I believe, my dear brothers, that celebrating Pentecost should encourage us to have experiences that shake the foundations of our security and drive away any internal fears we may have about always reaching out to others. Pentecost should help open our eyes (cf. Lk 24: 13-35) to appreciate the richness of diversity, to delight in the wonderful variety of forms, colours, ways, mentalities, approaches, opinions, and perspectives. If we are still afraid of stepping out of our comfort zones, or of creating spaces where we can participate in different ways of seeing, of appreciating, and of judging, then now is the time to be open to “the Spirit of the Lord and Its holy activity” (cf. LR 10, 8).
Let us continue to pray for our forthcoming General Chapter, that the Spirit of the Lord, the true Minister General of the Order, may grant us a time of grace and inspiration for the good of the Order, the Church, and the world that we inhabit.
Happy Feast of Pentecost!
Br. Michael A. Perry, OFM Minister General and Servant
With the slogan, “we know that things can change” (LS 13), a new version of Laudato Si’ Week will be celebrated between May 16 and 24, 2021, to commemorate once again the anniversary of the publication of this encyclical.
Laudato Si’ Week is an initiative sponsored by the Vatican, through the Dicastery for Promoting Integral Human Development and promoted by the World Catholic Movement for Climate with whom we collaborate closely. This year we celebrate the VI Anniversary of the Encyclical and the closing of a special year of Laudato Si’, a time that has been marked by reflection, discernment and actions in the midst of the COVID-19 pandemic. By celebrating Laudato Si’ Week, we renew our commitment as Franciscans to social and environmental justice, care and respect for creation, and intergenerational solidarity.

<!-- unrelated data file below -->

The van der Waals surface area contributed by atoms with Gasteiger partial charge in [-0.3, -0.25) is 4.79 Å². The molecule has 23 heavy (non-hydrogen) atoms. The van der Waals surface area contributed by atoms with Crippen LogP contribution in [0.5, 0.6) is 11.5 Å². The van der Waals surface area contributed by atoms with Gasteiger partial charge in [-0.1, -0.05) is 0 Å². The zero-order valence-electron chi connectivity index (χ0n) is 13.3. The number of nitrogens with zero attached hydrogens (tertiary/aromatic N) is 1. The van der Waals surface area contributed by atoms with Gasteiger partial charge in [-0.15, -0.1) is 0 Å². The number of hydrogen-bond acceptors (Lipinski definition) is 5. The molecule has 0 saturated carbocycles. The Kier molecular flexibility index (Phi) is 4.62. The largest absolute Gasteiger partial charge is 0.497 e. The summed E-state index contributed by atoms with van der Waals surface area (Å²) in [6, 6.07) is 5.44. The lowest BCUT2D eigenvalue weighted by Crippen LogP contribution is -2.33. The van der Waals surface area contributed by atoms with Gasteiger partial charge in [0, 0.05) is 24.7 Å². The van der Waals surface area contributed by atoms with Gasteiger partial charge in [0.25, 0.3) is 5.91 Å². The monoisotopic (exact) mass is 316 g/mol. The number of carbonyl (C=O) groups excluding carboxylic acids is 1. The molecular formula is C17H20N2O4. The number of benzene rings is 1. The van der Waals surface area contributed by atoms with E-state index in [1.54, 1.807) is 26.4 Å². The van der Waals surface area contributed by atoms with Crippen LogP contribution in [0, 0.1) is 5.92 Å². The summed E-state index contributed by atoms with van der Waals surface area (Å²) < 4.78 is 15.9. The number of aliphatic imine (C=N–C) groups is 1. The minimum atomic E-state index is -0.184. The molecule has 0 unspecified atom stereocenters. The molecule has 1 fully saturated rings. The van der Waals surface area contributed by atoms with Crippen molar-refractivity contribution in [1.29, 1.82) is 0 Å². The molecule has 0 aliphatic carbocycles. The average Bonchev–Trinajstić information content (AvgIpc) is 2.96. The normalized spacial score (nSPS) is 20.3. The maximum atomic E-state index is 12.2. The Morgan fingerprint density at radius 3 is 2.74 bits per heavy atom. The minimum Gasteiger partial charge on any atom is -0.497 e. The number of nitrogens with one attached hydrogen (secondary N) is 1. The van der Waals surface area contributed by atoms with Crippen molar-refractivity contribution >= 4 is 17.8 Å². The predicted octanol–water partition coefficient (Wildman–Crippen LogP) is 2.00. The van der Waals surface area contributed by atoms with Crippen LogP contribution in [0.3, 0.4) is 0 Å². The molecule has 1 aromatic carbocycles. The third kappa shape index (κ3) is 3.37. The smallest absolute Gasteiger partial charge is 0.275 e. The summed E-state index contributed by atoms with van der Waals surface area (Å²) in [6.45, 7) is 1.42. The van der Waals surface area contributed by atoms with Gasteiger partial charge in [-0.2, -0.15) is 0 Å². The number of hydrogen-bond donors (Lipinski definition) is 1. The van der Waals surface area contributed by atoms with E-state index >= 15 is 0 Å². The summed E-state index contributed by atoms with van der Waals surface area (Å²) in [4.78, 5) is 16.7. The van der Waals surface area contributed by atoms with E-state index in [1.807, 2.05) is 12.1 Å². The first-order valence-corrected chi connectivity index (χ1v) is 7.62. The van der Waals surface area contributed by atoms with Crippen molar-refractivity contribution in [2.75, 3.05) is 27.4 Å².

We extend the invitation to participate in Laudato Si’ Week to all the fraternities of the Order through the JPIC Offices of each entity and to the Franciscan Family. The following are the initiatives that will be carried out or will be presented during the week of May 16 through 24:
Thursday, May 20th
Prayer Network for the Care of Creation
This network is made up of congregations and religious orders from various countries that wish to pray and intercede for a world more similar to the Creator’s dream. Several monasteries of Poor Clare Sisters have joined. You can register your fraternity here: https://laudatosipray.org/
Laudato Si’ Festival, “Songs for Creation”
This cultural festival will address the issue of the loss of biodiversity in the world. An online event that will be broadcast from the terrace of our General Curia in Rome. Among the guests is Fr. Sandesh Manuel, OFM who composed “rap Laudato Si’ Revolution” and “Listen to the wind.” Follow this event on facebook.com/ofm.org.
Pentecost, prayer meeting
A missionary dispatch will be carried out for all Laudato Si’ animators and agents of evangelization. The liturgy will be presided over by Cardinal Luis Antonio Tagle, Prefect of the Congregation for the Evangelization of Peoples and will have the participation of the Bishop of Assisi, Bishop Domenico Sorrentino. It will be broadcast live from the Sanctuary of San Damiano in Assisi and from the General Curia in Rome. Follow this event on facebook.com/ofm.org.
Presentation of the Laudato Si’ Platform for Action and the Laudato Si’ Goals
As part of the multi-year plan proposed last year, the first steps of this ambitious 7-year project will be revealed. The plan seeks to unleash processes that will make communities around the world fully sustainable in the spirit of the holistic ecology of Laudato Si. As Franciscans we are already involved in this path together with other organizations of the Church.
We invite you to join in and share. You can register your activities and see the calendar of all events on the official website of Laudato Si’ Week: https://laudatosiweek.org/